Rainier and Berrys

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Jun 3, 2009
I didn't want to hijack the other Berry/Rainier thread.
My question is a little different, using Unique or Bullseye Powders.
I know what the Rainier and Berry websites say about loading using either lead or jacketed data. The Loading manuals I have don't have data for Berrys .38 special 125 gr FP; .45ACP 200 HP; or Rainier .40sw 180 gr RNFP using Unique or Bullseye powders. Other powders are listed but not the 2 I have on hand.
I have the Lyman 49 and the newest Lee manuals.

Any suggestions as what to use and where to find the correct loads for these bullets?
I'm not against buying other powder but I would rather not, at this time anyway.
I have loaded 10 of the .40sw 180 gr. RNFP with 4.9 gr of Unique based on the low end of the Lyman data for .40sw 180 gr. Jacketed HP. but I haven't tried them yet. Hoping for better info.
I follow Berry's advice and use mid-range jacketed bullet data
Lyman #49 is full of it for all three calibers.

IMO: Plated bullets are a little more "sticky" in the bore then grease lubed lead bullets.
So very light lead bullet starting loads "might" be too light.

Pay no attention to the suggested OAL for the auto pistols.

Determine your own OAL using your barrel out of the gun as a "plunk test" chamber gage.
Just seat short enough they will "plunk" in, and fall back out.

I use Universal with plated bullets and they shoot to the speed predicted by Hodgdon's jacketed data.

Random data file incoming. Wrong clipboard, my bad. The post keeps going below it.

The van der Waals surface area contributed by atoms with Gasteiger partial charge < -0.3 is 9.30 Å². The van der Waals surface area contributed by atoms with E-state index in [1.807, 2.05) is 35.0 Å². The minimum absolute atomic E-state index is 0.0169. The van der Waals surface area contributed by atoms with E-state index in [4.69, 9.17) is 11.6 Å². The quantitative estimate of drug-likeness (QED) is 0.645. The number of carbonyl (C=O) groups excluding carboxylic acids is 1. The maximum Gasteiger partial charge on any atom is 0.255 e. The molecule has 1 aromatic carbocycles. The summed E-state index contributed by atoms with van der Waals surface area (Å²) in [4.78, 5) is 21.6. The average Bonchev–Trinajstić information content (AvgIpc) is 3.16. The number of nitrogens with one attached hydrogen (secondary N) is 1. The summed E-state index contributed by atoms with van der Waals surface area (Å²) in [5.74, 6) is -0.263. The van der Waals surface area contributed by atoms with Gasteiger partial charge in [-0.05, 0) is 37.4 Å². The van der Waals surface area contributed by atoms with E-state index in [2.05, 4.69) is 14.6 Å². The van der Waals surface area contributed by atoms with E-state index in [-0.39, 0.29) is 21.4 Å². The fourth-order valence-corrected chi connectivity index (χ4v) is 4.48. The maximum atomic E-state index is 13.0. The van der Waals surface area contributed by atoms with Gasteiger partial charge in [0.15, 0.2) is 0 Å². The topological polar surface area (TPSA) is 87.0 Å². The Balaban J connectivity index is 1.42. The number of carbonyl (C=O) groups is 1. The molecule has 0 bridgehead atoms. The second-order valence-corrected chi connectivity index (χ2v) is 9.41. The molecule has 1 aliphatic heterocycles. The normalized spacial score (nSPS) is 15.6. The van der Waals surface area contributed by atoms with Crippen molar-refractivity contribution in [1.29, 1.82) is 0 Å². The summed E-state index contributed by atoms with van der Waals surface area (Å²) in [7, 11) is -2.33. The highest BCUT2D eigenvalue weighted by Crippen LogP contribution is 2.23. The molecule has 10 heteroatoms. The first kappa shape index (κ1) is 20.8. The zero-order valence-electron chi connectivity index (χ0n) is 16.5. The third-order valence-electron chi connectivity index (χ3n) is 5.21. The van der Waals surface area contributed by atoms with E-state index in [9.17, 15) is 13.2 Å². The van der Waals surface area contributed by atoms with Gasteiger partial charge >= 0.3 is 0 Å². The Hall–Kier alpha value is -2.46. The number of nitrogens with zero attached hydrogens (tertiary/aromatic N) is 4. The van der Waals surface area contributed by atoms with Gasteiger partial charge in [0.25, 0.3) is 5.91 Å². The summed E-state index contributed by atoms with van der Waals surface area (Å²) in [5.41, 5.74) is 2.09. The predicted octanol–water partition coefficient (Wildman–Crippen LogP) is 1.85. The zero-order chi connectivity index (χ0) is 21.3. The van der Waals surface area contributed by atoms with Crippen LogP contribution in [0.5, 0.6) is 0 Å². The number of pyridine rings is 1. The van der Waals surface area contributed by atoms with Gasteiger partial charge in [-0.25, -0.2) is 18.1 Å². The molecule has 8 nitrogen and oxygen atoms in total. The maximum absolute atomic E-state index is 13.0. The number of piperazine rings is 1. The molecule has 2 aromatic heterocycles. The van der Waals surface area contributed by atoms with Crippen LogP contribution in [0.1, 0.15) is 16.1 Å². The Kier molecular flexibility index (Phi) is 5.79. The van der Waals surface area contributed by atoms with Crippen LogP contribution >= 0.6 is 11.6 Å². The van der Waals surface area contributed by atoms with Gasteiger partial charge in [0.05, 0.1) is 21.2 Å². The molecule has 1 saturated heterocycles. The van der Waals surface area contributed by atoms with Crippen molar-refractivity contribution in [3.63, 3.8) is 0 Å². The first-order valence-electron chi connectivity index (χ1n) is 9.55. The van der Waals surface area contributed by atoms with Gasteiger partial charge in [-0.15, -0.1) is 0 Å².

With Berrys .45acp 200HP the Lyman data for Jacketed is 4.0g Unique 3.4g Bullseye
the Lee data for 200gr Lead 4.8g Unique 4.0 Bullseye
Which would be the better place to start?
Not with plated bullets they don't.

Nobody publishes plated bullet data except some old stuff from Rainier and Accurate data:

Berry keeps saying they are going to.
But they haven't yet.

Maybe that and the new PHP SD bullets they announced "coming soon" a long time ago will arrive at the same time, some time??

Just see post #3 for how to load them.

Trust me!!
I wouldn't lie to you!!

I usually find good results by using mid-range jacketed bullet info for the same shape and weight. If your manual shows feet per second, stay below 1100. Above that and you will have the copper plate shearing from the lead core giving you terrible accuracy.
Would there be any problem shooting the Rainier .40sw 180gr RNFP with 4.9g Unique?
Might be a tad light. But that should be a safe enough place to start. I put 5.4 gr Unique behind a 180 gr cast bullet.
My first 10

My first 10 rounds of Rainier .40sw 180gr RNFP with 4.9g Unique out of my XDM .40. First five were at 15 yards and the next were at 20 yards, should have used 2 targets but felt so good about the first 5 I just backed up. I would like to say it is all about the reloads but was also wearing new glasses. I had the optical tech set the no-line bifocals up just a tad so I wouldn't have to tilt my head back to see the front site. I think it worked.

Gloob, you are right, they were a little light, but shot great, very little felt recoil. I think I'll up the load about .2 and load a bunch.
Thanks to all for your inputs.
That XDm is capable of quite a bit tighter groups(offhand that's another thing). When testing loads I alway use a rest of some sort to take as much if not all "human error" out. Otherwise a person never knows of the load is shooting good, great, horrible, or if the "human" is having a bad day.
Once a load is confirmed to be good, then I see how I can shoot offhand.
I'm working on a bench rest among other things. I really just wanted to see if they would go "BANG" and they did. I'll do up a bunch and try them on a rest when I get it all together.
Thanks for your reply.
IIRC, there was a published magazine article of a full-size XD45 that shot 3/4"-1" shot group at 25 yards using hand loads. The pistol didn't do too bad with factory loads either.

Quite impressive.
I load load 125 gr. .38 spl Berry's with 3.5 grains of Bullseye. For .45 ACP, I use 4.5. I tried to go even lighter with the .38, but I did not have very good results.
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